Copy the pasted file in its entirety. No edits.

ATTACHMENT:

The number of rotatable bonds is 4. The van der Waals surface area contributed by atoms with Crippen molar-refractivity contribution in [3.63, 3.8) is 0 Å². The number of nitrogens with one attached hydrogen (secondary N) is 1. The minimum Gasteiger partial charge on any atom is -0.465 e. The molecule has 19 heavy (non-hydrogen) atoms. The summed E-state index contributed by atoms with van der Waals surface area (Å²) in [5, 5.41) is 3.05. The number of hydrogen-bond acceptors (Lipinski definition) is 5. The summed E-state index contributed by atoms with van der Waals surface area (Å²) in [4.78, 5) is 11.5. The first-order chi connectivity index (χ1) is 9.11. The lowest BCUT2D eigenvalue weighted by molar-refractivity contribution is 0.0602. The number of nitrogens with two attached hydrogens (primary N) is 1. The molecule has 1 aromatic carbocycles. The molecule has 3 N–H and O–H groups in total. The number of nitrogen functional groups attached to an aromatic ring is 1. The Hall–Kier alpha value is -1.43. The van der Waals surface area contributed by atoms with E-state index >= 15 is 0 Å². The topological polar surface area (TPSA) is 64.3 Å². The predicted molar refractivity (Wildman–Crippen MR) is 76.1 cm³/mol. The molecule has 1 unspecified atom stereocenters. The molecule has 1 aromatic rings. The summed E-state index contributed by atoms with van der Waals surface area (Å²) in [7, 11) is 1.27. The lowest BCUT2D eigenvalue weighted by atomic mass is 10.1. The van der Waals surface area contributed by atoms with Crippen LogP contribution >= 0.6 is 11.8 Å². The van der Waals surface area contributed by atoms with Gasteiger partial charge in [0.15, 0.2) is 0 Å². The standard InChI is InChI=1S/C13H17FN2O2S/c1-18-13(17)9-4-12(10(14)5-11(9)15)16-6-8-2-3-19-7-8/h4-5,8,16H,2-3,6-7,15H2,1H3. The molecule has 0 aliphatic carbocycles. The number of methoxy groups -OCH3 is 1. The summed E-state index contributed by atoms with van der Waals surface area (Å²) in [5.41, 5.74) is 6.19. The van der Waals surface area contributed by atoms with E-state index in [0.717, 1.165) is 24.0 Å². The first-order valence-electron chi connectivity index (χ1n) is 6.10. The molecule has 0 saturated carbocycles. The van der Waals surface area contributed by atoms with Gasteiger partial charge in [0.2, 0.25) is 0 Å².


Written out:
The number of rotatable bonds is 4. The van der Waals surface area contributed by atoms with Crippen molar-refractivity contribution in [3.63, 3.8) is 0 Å². The number of nitrogens with one attached hydrogen (secondary N) is 1. The minimum Gasteiger partial charge on any atom is -0.465 e. The molecule has 19 heavy (non-hydrogen) atoms. The summed E-state index contributed by atoms with van der Waals surface area (Å²) in [5, 5.41) is 3.05. The number of hydrogen-bond acceptors (Lipinski definition) is 5. The summed E-state index contributed by atoms with van der Waals surface area (Å²) in [4.78, 5) is 11.5. The first-order chi connectivity index (χ1) is 9.11. The lowest BCUT2D eigenvalue weighted by molar-refractivity contribution is 0.0602. The number of nitrogens with two attached hydrogens (primary N) is 1. The molecule has 1 aromatic carbocycles. The molecule has 3 N–H and O–H groups in total. The number of nitrogen functional groups attached to an aromatic ring is 1. The Hall–Kier alpha value is -1.43. The van der Waals surface area contributed by atoms with E-state index >= 15 is 0 Å². The topological polar surface area (TPSA) is 64.3 Å². The predicted molar refractivity (Wildman–Crippen MR) is 76.1 cm³/mol. The molecule has 1 unspecified atom stereocenters. The molecule has 1 aromatic rings. The summed E-state index contributed by atoms with van der Waals surface area (Å²) in [7, 11) is 1.27. The lowest BCUT2D eigenvalue weighted by atomic mass is 10.1. The van der Waals surface area contributed by atoms with Crippen LogP contribution >= 0.6 is 11.8 Å². The van der Waals surface area contributed by atoms with Gasteiger partial charge in [0.15, 0.2) is 0 Å². The standard InChI is InChI=1S/C13H17FN2O2S/c1-18-13(17)9-4-12(10(14)5-11(9)15)16-6-8-2-3-19-7-8/h4-5,8,16H,2-3,6-7,15H2,1H3. The molecule has 0 aliphatic carbocycles. The number of methoxy groups -OCH3 is 1. The summed E-state index contributed by atoms with van der Waals surface area (Å²) in [5.41, 5.74) is 6.19. The van der Waals surface area contributed by atoms with E-state index in [0.717, 1.165) is 24.0 Å². The first-order valence-electron chi connectivity index (χ1n) is 6.10. The molecule has 0 saturated carbocycles. The van der Waals surface area contributed by atoms with Gasteiger partial charge in [0.2, 0.25) is 0 Å².